Expectant parents dream of looking into their baby's eyes once their bundle of joy has arrived. But for new parents Bridget and Mike Wildschuetz of Kyle, Texas, that day will have to wait.
"We just felt that our faith in God and his plan and purpose for her was what was going to carry us through this," Bridget Wildschuetz, 31, said. "So at that point, we said, 'We're going to name her Faith.'"
Faith, or "Super Baby Faith," as she is known by her family and friends, was diagnosed with severe bilateral microphthalmia, a rare congenital disorder that results in little to no eye development, usually during the first trimester.
Geneticists believe that only one in every 10,000 births will have some form of the condition, which could leave patients with no structure, or globe, in either eye, depending on its severity.
"She's 100 percent totally blind," Mike Wildschuetz, 34, said of his daughter. "She's never going to be able to see anything. It's just basically an empty socket."
Although her parents say they are up for the challenge, there is still the issue of finances. Mike Wildschuetz, a mining engineer, was laid off from his supervisor job in October 2008 and left work permanently to help take care of 2-month-old Faith. His wife works as a physical education teacher at a local elementary school.
But with Faith's medical bills starting to trickle in, along with other standard payments, Mike and Bridget said they can't help but feel overwhelmed.
"Every day we get bills in the mail," Bridget said. "It's never ending."
The Wildschuetzes say they have only been able to move forward thanks to the support of family and friends and their faith in God. To help alleviate some of the costs, members of their church, The Connection Church, have donated to a benefit fund created for Baby Faith.
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Since the fund started in late September, $1,447 has been deposited, with family pastor Nic Burleson hoping to raise more by selling rubber bracelets with Faith's name on them.
"Our church's motto is to connect to God, connect to others, and then connect others to God," Burleson said. "We want to be sure that we do everything we can to keep [the Wildschuetzes] connected and let them know that we care about them, that we love them, that we support them, and that we're not going to let them go through this alone."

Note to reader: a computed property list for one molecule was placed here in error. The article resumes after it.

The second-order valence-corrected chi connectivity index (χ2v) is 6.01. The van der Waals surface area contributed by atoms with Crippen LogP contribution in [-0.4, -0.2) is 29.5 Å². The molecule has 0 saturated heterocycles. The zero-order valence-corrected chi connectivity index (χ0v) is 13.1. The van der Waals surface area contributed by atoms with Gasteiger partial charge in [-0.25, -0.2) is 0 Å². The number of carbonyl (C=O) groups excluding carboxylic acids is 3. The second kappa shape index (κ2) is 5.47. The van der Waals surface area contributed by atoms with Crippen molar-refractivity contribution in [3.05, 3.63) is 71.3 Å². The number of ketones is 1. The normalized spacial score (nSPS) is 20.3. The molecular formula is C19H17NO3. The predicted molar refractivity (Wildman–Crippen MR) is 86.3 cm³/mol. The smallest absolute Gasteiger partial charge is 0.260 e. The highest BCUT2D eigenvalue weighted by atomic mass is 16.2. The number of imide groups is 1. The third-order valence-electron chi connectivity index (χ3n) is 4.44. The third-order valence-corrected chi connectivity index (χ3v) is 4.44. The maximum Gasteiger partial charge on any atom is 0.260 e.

Parishioners also assisted the family while Faith was still in the hospital by mowing their lawn and bringing them food as they waited. Families bring the Wildschuetzes a meal a day to help curb costs, Burleson said. A couple even started a Web site, Superbabyfaith.com, to keep supporters up to date with her ongoing condition.
"It was just basically a question of how could we reach more people," said Rafael Marquez, who started the site. "We knew that outside of our church community and church family, there were other people out there that would be willing and able to help."
After Faith was born, he added, the site peaked at about 2,900 page views a day and has since averaged about 300 daily views.
"We just thank God every day for our baby girl and for all those people that He has put into our lives to just help us through this, because it's tough, it's really tough," Bridget Wildschuetz said.
The couple found out New Year's Eve they were going to have their first child. Although they were hundreds of miles away from their immediate families in St. Louis, the Wildschuetzes said they were ready to start their new lives with their new baby.
"It's kind of that range, I think, of happiness to, 'all right, are we ready for this,'" Mike Wildschuetz said of the transition. "It's kind of a little bit of everything, a little shock, a little awe -- overall, a good feeling."
Although his wife experienced some complications, such as spotting and cramping, she said things were going pretty smoothly up until April 14.
Twenty weeks into the pregnancy, a routine ultrasound check alarmed her doctor. She returned to his office immediately, where he informed her of Faith's condition.
"I think initially you go through a grieving period," she said. "I tried to stay strong as long as I could just to find out, OK, what's our best case, what's our worst case scenarios here, because at that point, we had no idea if it was just her eyes or if it was much more going on."
Despite being fully aware of Faith's visual impairment, she said, nothing could have prepared the couple for the emotional roller coaster that ensued after she was born Sept. 10.
Doctors admitted Faith into the neonatal intensive care unit to help regulate her breathing and facilitate her feeding. With the Wildschuetzes in and out of the hospital, the uncertainty of Faith's future took its toll.
"It's just hard," Bridget said. "It's like sometimes we would take one step forward and instead of taking two steps back, sometimes it was like 20 steps back."
After nearly a month in the hospital, Faith was able to go home Oct. 7, allowing the Wildschuetzes to finally care for their newborn.